Forming a prenuptial agreement with your spouse before marriage can be a prudent decision that protects your respective independence. Having a prenup does not necessarily mean you plan to get a divorce, but it does ensure you will maintain your livelihood if things do not work out.
If divorce does seem imminent, however, you might start to wonder if the prenuptial agreement you have in place will actually hold up in court. Understanding whether or not your prenup is still valid will empower you to prepare accordingly for the impending split.
Why might your prenuptial agreement be invalid?
Though it might go without saying, one reason your prenuptial agreement might not hold up in court is if you and your spouse arrived at a verbal agreement without signing any binding documents. Another reason is if the existing agreement is unconscionable, skewing heavily in favor of one spouse over the other. Your spouse can also render the agreement invalid if they successfully claim that they do not understand the agreement or that they signed it under duress.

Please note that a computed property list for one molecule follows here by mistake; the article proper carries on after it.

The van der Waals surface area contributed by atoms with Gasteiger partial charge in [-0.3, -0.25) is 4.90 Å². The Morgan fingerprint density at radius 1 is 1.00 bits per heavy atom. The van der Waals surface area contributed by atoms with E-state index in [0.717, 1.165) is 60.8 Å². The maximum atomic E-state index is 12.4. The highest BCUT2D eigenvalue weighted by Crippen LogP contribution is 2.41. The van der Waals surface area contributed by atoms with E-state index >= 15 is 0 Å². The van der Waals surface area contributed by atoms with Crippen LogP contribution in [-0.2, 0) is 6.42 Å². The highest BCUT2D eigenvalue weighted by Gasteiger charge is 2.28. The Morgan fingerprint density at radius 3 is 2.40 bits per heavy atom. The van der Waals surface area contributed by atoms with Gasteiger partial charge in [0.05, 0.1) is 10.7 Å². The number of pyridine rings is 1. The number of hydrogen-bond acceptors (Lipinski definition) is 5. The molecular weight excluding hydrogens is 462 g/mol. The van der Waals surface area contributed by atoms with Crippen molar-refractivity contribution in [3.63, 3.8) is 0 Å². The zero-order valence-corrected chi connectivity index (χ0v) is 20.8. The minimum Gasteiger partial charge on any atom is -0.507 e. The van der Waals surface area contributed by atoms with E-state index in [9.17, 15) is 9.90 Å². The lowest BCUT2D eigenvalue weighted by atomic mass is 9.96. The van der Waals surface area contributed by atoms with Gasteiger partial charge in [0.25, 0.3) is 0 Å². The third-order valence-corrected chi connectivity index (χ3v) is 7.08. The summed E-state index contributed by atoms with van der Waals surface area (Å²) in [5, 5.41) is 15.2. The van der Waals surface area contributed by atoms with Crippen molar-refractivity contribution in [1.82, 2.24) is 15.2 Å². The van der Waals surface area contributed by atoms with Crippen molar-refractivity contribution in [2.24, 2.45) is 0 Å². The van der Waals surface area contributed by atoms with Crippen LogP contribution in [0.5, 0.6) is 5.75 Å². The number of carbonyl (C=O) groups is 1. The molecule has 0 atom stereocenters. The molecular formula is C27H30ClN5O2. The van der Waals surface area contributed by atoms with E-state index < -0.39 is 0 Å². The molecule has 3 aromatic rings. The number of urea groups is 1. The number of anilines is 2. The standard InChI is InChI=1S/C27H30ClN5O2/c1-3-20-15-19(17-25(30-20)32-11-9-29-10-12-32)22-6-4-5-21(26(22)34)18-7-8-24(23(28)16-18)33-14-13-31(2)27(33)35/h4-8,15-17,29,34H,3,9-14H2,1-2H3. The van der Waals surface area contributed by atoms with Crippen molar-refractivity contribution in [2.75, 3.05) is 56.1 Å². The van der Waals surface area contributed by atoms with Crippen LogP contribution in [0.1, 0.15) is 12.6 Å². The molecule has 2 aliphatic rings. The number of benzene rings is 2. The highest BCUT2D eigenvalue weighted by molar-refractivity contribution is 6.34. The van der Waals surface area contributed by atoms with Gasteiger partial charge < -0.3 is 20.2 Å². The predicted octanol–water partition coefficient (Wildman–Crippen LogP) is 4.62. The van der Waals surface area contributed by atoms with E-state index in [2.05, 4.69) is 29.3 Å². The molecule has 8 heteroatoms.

How can you protect your assets if your prenup is invalid?
If your prenuptial agreement is invalid, you still have options for protecting your assets in a divorce. If you and your spouse are still willing to compromise, you can arrive at a postnuptial agreement through mediation. Otherwise, it may be necessary to work with a forensic accountant who can equip you with accurate and impartial valuations of your business or other assets that you can use during asset division negotiations.
In most cases, a prenuptial agreement is an enforceable document that will hold up in court without issue. Keep in mind, though, that it is never too late to arrive at a separation agreement with your spouse until the divorce is final.